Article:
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Slow Torture The Best

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Parent Issue
Day
3
Month
December
Year
1886
Copyright
Public Domain
OCR Text

The f ate óf the Jndiuns captured in the Miles canipaiRii is practically settled. It was not deciüed when they were first sent east whether any of them would be tried for thsir crimes or not. The president has exaiuined the case very earefully and has come to the conclusión that life eonfinenient for all of these lndians in Florida, whi'i'e they can do no harm, wil] be the most thorough punishment which can be visitad on them. It is the on!y practical way by which they can be puuished. If the crimináis among them were to bo singled out no military commission would have any authority to try them. They would have to be turned over to the civil autborltlea In the place whero the er i mos were committed. It would be a trave-t y on justice to have these lndians trjed ia Arizona or New Mexico. There is not a white, man in cithor one of those territories who could sit in a case involving the rights of an Indian with any kind of fairness. The conviction of the crimináis would leave their families untouehed. These families would train up children to revenge the deaths of those who were punished, and the result would be a continuation of the outlawry which for yoars has made life and tiroperty insecure in the two territorios; The removal of the lndians to Florida takes away nearly all tlie families and leaves no stock to breed robbers and assassins lor the future. As a matter of fact the50O3ndians transferred to Florida have been.sentenced to a liiiKering death. They have been brought up in the mountain countrics. accnsiomed to freedoni in the pure, eold air of high altitudes. Their transfer to andconlinement in the warm climate of Florida will slmply rosult in their dying off like so muiy slieeu. Experienced arm y offlcers do not thinK that there will be one of them alive at the end of the next five years.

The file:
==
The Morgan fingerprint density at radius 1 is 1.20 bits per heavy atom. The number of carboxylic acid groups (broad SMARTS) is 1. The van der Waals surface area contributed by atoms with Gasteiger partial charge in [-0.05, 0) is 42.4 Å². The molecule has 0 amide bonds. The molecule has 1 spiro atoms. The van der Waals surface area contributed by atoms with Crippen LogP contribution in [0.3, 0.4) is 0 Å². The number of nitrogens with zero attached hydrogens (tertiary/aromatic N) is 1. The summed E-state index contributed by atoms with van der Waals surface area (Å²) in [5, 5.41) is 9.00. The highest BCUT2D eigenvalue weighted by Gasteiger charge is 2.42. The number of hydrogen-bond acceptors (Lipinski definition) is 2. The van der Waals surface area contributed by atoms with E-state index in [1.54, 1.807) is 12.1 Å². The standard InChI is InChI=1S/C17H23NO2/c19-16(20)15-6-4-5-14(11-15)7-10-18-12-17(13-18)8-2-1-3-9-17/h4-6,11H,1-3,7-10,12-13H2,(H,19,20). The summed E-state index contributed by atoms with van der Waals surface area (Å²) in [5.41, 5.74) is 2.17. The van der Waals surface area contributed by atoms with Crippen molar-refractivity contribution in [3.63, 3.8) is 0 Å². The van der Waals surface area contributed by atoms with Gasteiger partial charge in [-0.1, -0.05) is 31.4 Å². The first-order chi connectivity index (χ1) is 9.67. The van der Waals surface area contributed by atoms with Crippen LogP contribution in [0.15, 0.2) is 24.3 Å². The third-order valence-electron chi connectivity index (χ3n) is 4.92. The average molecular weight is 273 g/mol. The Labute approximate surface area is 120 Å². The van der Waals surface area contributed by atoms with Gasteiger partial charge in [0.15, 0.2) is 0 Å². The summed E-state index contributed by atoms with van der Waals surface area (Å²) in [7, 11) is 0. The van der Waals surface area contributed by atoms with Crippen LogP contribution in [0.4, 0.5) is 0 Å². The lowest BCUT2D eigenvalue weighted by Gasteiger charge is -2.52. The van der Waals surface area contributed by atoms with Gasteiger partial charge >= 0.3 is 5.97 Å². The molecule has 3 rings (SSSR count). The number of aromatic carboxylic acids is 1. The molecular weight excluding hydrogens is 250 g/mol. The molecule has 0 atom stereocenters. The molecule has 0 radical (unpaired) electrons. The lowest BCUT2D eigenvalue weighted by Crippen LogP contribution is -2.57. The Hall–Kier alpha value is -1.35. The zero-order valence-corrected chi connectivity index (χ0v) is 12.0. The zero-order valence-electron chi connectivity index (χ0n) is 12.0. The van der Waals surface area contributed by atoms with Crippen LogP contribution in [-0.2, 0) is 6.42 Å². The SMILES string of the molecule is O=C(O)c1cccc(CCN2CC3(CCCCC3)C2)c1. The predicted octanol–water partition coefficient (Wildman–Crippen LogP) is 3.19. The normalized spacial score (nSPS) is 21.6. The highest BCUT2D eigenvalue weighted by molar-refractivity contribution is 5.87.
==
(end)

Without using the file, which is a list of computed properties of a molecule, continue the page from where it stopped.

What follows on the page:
Article

Subjects
Old News
Ann Arbor Democrat